Page last updated at 15:18 GMT, Sunday, 26 October 2008

Porsche raises Volkswagen stake

Porsche and VW badges

Porsche has increased its stake in Volkswagen, saying it hopes to have a majority holding in Europe's biggest carmaker by the end of the year.

Porsche revealed its stake had risen to 42.6% - saying it had chosen to make the announcement because of uncertainty in the car market.

It had previously already been been the largest shareholder, holding about 35%.

Porsche has said it did not want to merge with VW - but create an alliance that could take on competition.

It has also argued that it needs a strong influence at VW, which makes components for a third of Porsche cars.

The car industry, which is often seen as a barometer of the world economy, is entering a deep recession, with sales and profits tumbling.

Manufacturing plants are closing, production is being cut back, jobs are being axed and car company share prices are tumbling as a consequence.

United plans

Last week Porsche said disagreements between family members in the company had been resolved.

Two cousins, Wolfgang Porsche and Ferdinand Piech, have held conflicting opinions on how to take over VW.

Mr Piech - who is both the Porsche boss and head of the VW supervisory board - has backed unions who object to the takeover of their company.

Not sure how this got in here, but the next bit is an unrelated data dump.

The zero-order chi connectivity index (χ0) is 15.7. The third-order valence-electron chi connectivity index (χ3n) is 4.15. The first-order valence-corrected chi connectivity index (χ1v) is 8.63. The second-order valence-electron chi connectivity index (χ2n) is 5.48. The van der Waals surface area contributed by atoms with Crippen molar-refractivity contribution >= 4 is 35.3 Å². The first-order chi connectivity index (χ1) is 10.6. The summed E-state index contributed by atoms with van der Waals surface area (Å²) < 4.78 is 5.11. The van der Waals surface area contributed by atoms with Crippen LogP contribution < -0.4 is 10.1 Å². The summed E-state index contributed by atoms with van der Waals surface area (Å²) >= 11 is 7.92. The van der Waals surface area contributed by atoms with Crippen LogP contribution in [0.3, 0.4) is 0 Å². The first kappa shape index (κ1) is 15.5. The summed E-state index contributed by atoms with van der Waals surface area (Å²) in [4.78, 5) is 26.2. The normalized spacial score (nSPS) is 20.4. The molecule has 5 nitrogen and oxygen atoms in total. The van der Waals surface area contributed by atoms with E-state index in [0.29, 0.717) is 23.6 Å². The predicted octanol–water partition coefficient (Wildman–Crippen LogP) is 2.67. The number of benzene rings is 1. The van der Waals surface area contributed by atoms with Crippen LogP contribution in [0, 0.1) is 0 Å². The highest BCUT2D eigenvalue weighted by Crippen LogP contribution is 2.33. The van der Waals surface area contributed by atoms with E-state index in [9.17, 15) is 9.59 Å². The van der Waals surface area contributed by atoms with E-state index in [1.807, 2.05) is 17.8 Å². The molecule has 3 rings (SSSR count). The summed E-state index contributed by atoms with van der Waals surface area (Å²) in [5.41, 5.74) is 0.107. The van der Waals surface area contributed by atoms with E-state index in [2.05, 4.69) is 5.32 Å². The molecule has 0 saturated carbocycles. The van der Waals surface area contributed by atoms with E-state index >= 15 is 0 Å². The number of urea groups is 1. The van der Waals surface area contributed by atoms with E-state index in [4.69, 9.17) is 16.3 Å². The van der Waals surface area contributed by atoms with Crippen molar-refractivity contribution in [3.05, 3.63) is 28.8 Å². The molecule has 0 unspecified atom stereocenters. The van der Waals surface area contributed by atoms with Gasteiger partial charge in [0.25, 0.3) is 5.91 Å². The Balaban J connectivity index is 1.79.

But Mr Porsche said that the families were "united" on plans including the idea of co-management of both companies.

The so-called "VW Law" - which essentially gives German authorities the right to veto strategic decisions Volkswagen - will also be scrapped.



Print Sponsor


SEE ALSO
Global car industry: Audio reports
23 Oct 08 |  Business
Niche firm Porsche sets big goals
02 Jun 08 |  Business
VW outlines global expansion plans
19 Mar 08 |  Business


FEATURES, VIEWS, ANALYSIS
Has China's housing bubble burst?
How the world's oldest clove tree defied an empire
Why Royal Ballet principal Sergei Polunin quit

BBC navigation

BBC © 2014 The BBC is not responsible for the content of external sites. Read more.

This page is best viewed in an up-to-date web browser with style sheets (CSS) enabled. While you will be able to view the content of this page in your current browser, you will not be able to get the full visual experience. Please consider upgrading your browser software or enabling style sheets (CSS) if you are able to do so.

Americas Africa Europe Middle East South Asia Asia Pacific